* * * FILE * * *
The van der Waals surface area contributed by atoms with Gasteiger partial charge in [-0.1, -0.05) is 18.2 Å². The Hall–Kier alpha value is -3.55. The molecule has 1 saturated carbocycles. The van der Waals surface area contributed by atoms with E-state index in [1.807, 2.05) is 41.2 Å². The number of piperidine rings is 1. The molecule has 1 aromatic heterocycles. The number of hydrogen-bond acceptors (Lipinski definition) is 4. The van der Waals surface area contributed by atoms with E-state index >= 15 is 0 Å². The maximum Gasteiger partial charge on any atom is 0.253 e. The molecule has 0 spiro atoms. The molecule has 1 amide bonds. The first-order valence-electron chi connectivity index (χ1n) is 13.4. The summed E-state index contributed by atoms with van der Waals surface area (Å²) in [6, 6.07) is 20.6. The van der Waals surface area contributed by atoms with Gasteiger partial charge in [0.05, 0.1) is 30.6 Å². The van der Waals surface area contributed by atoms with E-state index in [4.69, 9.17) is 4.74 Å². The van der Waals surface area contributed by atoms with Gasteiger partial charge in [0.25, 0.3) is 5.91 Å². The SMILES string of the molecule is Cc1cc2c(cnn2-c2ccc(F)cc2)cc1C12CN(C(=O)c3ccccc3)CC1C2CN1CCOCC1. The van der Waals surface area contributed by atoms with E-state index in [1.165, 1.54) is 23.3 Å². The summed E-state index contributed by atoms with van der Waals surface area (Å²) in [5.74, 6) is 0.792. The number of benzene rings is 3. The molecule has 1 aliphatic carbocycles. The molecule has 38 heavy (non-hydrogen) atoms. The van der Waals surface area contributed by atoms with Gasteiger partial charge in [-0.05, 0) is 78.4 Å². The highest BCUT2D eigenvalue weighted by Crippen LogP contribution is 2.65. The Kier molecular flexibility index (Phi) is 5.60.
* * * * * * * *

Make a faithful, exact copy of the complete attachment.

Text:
The van der Waals surface area contributed by atoms with Gasteiger partial charge in [-0.1, -0.05) is 18.2 Å². The Hall–Kier alpha value is -3.55. The molecule has 1 saturated carbocycles. The van der Waals surface area contributed by atoms with E-state index in [1.807, 2.05) is 41.2 Å². The number of piperidine rings is 1. The molecule has 1 aromatic heterocycles. The number of hydrogen-bond acceptors (Lipinski definition) is 4. The van der Waals surface area contributed by atoms with E-state index >= 15 is 0 Å². The maximum Gasteiger partial charge on any atom is 0.253 e. The molecule has 0 spiro atoms. The molecule has 1 amide bonds. The first-order valence-electron chi connectivity index (χ1n) is 13.4. The summed E-state index contributed by atoms with van der Waals surface area (Å²) in [6, 6.07) is 20.6. The van der Waals surface area contributed by atoms with Gasteiger partial charge in [0.05, 0.1) is 30.6 Å². The van der Waals surface area contributed by atoms with E-state index in [4.69, 9.17) is 4.74 Å². The van der Waals surface area contributed by atoms with Gasteiger partial charge in [0.25, 0.3) is 5.91 Å². The SMILES string of the molecule is Cc1cc2c(cnn2-c2ccc(F)cc2)cc1C12CN(C(=O)c3ccccc3)CC1C2CN1CCOCC1. The van der Waals surface area contributed by atoms with E-state index in [1.165, 1.54) is 23.3 Å². The summed E-state index contributed by atoms with van der Waals surface area (Å²) in [5.74, 6) is 0.792. The number of benzene rings is 3. The molecule has 1 aliphatic carbocycles. The molecule has 38 heavy (non-hydrogen) atoms. The van der Waals surface area contributed by atoms with Gasteiger partial charge in [-0.05, 0) is 78.4 Å². The highest BCUT2D eigenvalue weighted by Crippen LogP contribution is 2.65. The Kier molecular flexibility index (Phi) is 5.60.